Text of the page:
In Leonard Cohen’s song Chelsea Hotel, there is a line that goes:
She told me again she preferred handsome men, but for me she would make an exception.
The song is about Janis Joplin, who had a brief encounter with Cohen in the hotel. What the line shows is that Joplin tended to discriminate against men she didn’t consider handsome.
Discrimination is a part of life. Indeed, I don’t believe I’ve ever met anyone who doesn’t discriminate in one way or another. When it comes to choosing a partner, whether for life or a brief encounter, discrimination is rampant.
It is also found in politics. My mother once told me she voted for a particular party because she thought the eyes of the leader of the other side were too close together. She would have agreed with Janis Joplin.
As a senator, my concern is whether this should matter to governments. Should we be left alone to discriminate as we like, or should certain types of discrimination be prohibited? If we are to prohibit certain types of discrimination, is there a rational basis for deciding what they are, and how might we prevent such prohibition becoming an unwarranted intrusion into our lives?
There is no doubt that some forms of discrimination are abhorrent. Many years ago I spent several months living and working in South Africa. It was during the apartheid era, when blacks, whites and ‘coloureds’ were supposedly living separate parallel lives. There were separate buses and bus stops, public toilets, post office entrances and residential zones, all determined by race.
Such discrimination is now prohibited, and overt manifestations of apartheid are long gone. Nonetheless, there are still predominantly black, white and coloured residential areas in today’s South Africa; people still like to live among those with whom they feel most comfortable. In other words, they discriminate.
Apartheid was a government policy, imposed by force of law. Choosing to continue living in particular areas is not. The difference is very significant.
In Australia it is illegal to discriminate on the basis of race, colour, descent or national or ethnic origin, age, disability, gender, gender identity, sexual orientation, intersex status, transgender status, carer responsibilities, marital or relationship status, pregnancy, breastfeeding, family responsibilities, religion, political opinion, social origin, medical record, criminal record and trade union activity.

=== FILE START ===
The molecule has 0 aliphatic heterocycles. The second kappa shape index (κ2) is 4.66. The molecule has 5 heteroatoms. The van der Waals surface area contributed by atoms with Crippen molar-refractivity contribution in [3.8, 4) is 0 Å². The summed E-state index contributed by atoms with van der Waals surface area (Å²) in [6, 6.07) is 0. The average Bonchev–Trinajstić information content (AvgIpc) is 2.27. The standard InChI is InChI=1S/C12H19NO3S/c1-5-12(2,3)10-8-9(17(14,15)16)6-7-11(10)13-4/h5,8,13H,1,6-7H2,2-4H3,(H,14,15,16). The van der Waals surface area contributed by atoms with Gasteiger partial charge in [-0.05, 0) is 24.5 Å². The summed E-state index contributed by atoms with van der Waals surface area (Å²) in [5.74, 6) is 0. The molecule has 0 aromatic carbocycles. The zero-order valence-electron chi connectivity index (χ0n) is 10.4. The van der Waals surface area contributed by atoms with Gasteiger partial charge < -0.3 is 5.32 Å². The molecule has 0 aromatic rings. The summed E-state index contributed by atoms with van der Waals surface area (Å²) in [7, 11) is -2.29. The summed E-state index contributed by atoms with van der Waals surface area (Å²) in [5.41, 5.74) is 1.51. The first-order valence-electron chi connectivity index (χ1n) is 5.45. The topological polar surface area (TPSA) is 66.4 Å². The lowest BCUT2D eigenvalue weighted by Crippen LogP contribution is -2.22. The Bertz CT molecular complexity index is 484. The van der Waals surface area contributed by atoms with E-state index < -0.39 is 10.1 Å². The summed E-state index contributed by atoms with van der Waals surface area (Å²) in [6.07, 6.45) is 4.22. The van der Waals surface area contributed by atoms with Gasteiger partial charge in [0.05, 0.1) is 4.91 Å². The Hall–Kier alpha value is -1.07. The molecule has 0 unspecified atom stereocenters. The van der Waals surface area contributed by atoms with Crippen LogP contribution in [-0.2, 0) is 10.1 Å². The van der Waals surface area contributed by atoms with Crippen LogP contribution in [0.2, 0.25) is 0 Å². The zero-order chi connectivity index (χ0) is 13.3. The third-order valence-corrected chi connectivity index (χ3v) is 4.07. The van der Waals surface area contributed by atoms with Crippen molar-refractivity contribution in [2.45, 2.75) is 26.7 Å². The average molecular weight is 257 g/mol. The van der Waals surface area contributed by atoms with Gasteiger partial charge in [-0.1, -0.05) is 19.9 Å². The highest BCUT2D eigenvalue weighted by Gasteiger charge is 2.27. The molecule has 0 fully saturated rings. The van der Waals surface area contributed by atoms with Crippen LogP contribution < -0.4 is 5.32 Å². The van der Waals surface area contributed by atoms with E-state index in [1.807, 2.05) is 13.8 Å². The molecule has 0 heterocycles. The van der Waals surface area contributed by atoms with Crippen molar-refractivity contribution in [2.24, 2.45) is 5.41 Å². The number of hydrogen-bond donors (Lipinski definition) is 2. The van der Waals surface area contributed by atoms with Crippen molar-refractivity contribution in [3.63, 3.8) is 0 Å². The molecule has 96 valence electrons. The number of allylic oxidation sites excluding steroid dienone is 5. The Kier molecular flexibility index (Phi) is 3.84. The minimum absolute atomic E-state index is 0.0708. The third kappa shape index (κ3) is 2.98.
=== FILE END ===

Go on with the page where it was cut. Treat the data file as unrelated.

Such prohibitions apply to employment, education, access to premises, provision of goods, services or facilities, accommodation, clubs, sport and requests for information.
Depending on how she defined handsome, a woman with Joplin’s taste in men might only be unaffected if she didn’t charge for her favours.
The laws apply to both government and non-government activities. And yet, discrimination by the government is not the same as discrimination by the private sector. When the government favours certain types of people more than others, it is contrary to the principle of equality before the law. This is not something we should welcome – we do not want a country in which some people are more equal than others.
Preventing certain types of discrimination when the government is not involved is a different matter. Many restrictions are based on nothing more than disapproval, and designed to do no more than avoid hurt feelings. This is no more legitimate than laws that restrict speech that might insult or offend. Governments are there to protect our life, liberty and property, not our feelings.
What difference would it make if we abolished all discrimination laws that apply outside of government? Would there be a rush of organisations refusing to serve or employ people based on their gender, sexual preference, race or religion?
Suppose some did take that approach; for how long would they stay in business? Wouldn’t the rest of us find it obnoxious and stay away? Wouldn’t other businesses step in?
The assumption behind anti-discrimination laws is that they change the way we think; that if discriminating against people based on their gender, race or sexual preference is illegal, we will not secretly want to do it.
There is no evidence for this, just as there is no evidence that prohibitions on offensive speech lead to changed attitudes. If Joplin had been prohibited from discriminating in favour of handsome men, would she have chosen differently?
We all discriminate when we make choices, in how we conduct ourselves and the company we keep. It’s part of life, and not something the government should be concerned with.
David Leyonhjelm is a senator for the Liberal Democrats